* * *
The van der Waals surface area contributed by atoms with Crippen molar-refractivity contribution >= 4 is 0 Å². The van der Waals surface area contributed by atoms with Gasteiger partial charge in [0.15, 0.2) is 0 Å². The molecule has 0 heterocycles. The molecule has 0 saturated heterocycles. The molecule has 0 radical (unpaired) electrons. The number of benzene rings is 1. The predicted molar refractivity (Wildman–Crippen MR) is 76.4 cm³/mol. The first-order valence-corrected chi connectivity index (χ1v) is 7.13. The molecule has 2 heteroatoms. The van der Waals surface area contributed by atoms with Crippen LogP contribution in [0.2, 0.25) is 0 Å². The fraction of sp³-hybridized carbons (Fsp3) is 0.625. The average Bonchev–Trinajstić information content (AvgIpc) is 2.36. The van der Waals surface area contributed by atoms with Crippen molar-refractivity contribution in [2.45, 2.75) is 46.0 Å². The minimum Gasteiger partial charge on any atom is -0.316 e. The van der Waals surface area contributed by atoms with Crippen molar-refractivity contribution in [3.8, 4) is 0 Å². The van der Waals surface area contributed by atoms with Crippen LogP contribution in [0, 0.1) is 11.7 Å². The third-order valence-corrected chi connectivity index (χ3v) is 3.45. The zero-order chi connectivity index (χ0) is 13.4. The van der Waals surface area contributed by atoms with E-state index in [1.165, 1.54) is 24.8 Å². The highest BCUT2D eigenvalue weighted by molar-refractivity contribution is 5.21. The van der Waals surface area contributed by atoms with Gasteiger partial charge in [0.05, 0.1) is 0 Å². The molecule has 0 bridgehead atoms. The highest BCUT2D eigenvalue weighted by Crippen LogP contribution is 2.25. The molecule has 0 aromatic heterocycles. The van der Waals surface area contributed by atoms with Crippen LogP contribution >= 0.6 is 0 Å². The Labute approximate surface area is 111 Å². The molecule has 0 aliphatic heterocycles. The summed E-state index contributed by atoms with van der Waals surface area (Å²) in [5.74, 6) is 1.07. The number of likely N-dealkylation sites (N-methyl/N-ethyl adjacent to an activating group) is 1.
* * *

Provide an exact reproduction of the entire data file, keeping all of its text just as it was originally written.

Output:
The van der Waals surface area contributed by atoms with Crippen molar-refractivity contribution >= 4 is 0 Å². The van der Waals surface area contributed by atoms with Gasteiger partial charge in [0.15, 0.2) is 0 Å². The molecule has 0 heterocycles. The molecule has 0 saturated heterocycles. The molecule has 0 radical (unpaired) electrons. The number of benzene rings is 1. The predicted molar refractivity (Wildman–Crippen MR) is 76.4 cm³/mol. The first-order valence-corrected chi connectivity index (χ1v) is 7.13. The molecule has 2 heteroatoms. The van der Waals surface area contributed by atoms with Crippen LogP contribution in [0.2, 0.25) is 0 Å². The fraction of sp³-hybridized carbons (Fsp3) is 0.625. The average Bonchev–Trinajstić information content (AvgIpc) is 2.36. The van der Waals surface area contributed by atoms with Crippen molar-refractivity contribution in [2.45, 2.75) is 46.0 Å². The minimum Gasteiger partial charge on any atom is -0.316 e. The van der Waals surface area contributed by atoms with Crippen molar-refractivity contribution in [3.8, 4) is 0 Å². The van der Waals surface area contributed by atoms with Crippen LogP contribution in [0, 0.1) is 11.7 Å². The third-order valence-corrected chi connectivity index (χ3v) is 3.45. The zero-order chi connectivity index (χ0) is 13.4. The van der Waals surface area contributed by atoms with E-state index in [1.165, 1.54) is 24.8 Å². The highest BCUT2D eigenvalue weighted by molar-refractivity contribution is 5.21. The van der Waals surface area contributed by atoms with Gasteiger partial charge in [0.05, 0.1) is 0 Å². The molecule has 0 bridgehead atoms. The highest BCUT2D eigenvalue weighted by Crippen LogP contribution is 2.25. The molecule has 0 aromatic heterocycles. The van der Waals surface area contributed by atoms with Crippen LogP contribution >= 0.6 is 0 Å². The Labute approximate surface area is 111 Å². The molecule has 0 aliphatic heterocycles. The summed E-state index contributed by atoms with van der Waals surface area (Å²) in [5.74, 6) is 1.07. The number of likely N-dealkylation sites (N-methyl/N-ethyl adjacent to an activating group) is 1.